As the coronavirus spreads, some animal shelters and private rescue orgs are throwing up their hands and leaving their animals in the wind — fortunately for Angelenos, one place isn’t.
TMZ called various shelters (which are usually run by local or county governments) as well as rescues (privately run) and it appears most of them are ill-equipped to handle the influx of people looking to foster and/or adopt a dog right now.
We’re talking about locations in and around California, Philly, NYC, Chicago, Miami … by and large, a lot of the calls we placed went straight to voicemail — which isn’t that unusual. But what is strange is what happened next … little to no information on ways to get in contact, book appointments or, most importantly, go about taking in a dog from their facility.
It’s pretty shocking. Some of these shelters and rescues have voicemails that say “we’re closed due to the coronavirus.” The obvious question … what about your dogs??? The sad truth … a lot of these shelters appear to have thrown in the towel. BTW, more people are looking to foster/adopt than ever … so there are plenty of potential homes out there.
Enter L.A.-based private rescue — Ace of Hearts — which has NOT closed its doors … and is actually managing the influx of both dogs and clients pretty well these days. Their voicemail system is organized and clear about how to get in touch, as is their website … which walks folks through how to go into the dog process.
The rescue’s founder, Kari Whitman, tells us … there has never been a better time to get these poor abandoned pups into a decent home — ’cause people are, in fact, at home and realizing a pet in their lives wouldn’t be such a bad thing right about now.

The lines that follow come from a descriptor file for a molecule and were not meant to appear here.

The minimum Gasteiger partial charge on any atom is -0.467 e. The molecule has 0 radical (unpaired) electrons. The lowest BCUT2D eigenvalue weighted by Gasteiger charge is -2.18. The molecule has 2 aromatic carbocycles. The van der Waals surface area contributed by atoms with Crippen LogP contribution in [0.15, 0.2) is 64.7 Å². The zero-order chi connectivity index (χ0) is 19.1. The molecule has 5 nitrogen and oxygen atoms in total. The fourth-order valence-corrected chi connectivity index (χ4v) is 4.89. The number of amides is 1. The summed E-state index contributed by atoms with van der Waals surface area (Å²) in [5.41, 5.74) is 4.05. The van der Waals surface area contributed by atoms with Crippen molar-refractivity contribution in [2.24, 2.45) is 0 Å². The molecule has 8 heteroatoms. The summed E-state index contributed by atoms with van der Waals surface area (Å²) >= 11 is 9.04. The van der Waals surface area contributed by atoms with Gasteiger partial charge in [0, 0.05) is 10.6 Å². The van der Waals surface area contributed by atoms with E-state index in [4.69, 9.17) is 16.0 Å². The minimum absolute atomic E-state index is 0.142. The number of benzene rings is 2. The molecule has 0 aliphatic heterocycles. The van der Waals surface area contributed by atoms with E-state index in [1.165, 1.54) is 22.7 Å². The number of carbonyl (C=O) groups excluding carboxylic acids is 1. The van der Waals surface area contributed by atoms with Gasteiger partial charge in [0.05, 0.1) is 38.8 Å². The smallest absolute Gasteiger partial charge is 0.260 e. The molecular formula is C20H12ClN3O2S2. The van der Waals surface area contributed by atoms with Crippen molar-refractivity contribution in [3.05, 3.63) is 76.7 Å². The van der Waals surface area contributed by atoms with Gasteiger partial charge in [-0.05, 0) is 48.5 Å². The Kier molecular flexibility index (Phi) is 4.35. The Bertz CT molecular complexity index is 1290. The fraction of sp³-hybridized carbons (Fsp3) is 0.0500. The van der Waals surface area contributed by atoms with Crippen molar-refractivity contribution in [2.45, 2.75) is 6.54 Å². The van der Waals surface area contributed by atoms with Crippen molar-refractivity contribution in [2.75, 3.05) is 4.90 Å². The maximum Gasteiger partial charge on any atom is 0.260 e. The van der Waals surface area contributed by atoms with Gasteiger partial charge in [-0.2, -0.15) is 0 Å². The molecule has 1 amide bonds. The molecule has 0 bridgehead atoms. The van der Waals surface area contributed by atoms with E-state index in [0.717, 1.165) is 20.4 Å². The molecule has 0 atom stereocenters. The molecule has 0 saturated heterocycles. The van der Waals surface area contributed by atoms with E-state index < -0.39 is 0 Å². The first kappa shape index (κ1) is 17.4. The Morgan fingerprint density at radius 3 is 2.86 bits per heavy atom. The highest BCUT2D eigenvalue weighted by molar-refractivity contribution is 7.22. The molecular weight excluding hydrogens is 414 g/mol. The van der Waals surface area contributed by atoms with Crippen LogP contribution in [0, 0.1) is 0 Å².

As such, Kari says she’s seeing a massive rush of interest on both ends of the business — she tells us she’s taking in and housing up to 31 dogs in a matter of 3 days (that’s the number she’ll normally see in 10 weeks) and she’s getting up to 40 foster/adoption apps a day.
She tells us she and her staff are working around the clock to get back to everyone, and then to interview them and see which households would be a good fit for which dog. It’s a whole lot of work, but Kari says it’s a lifestyle, and not one she intends to put on pause.
As for how exactly she goes about pairing dogs to people, she’s taking precautions … doing virtual house checks first, and then bringing the would-be new dog owners to her rescue where they can get to know the doggo. Masks and gloves are worn for this part.
Bottom line … she hasn’t stopped working for the cause. If anything, she’s working harder than ever when the demand has never been higher. It’s a win-win for both the people and the animals, as far as she’s concerned.
Keri says there was one particular shelter out in San Bernardino County’s Victor Valley that seemed more inclined to put dogs down than facilitate a transfer to Kari’s place … which might very well be happening at other locations too.
Morale of the story here … dogs are still sitting in shelters, and some of them are eager to help you make them part of your family. So doggonit … adopt or foster a dog today!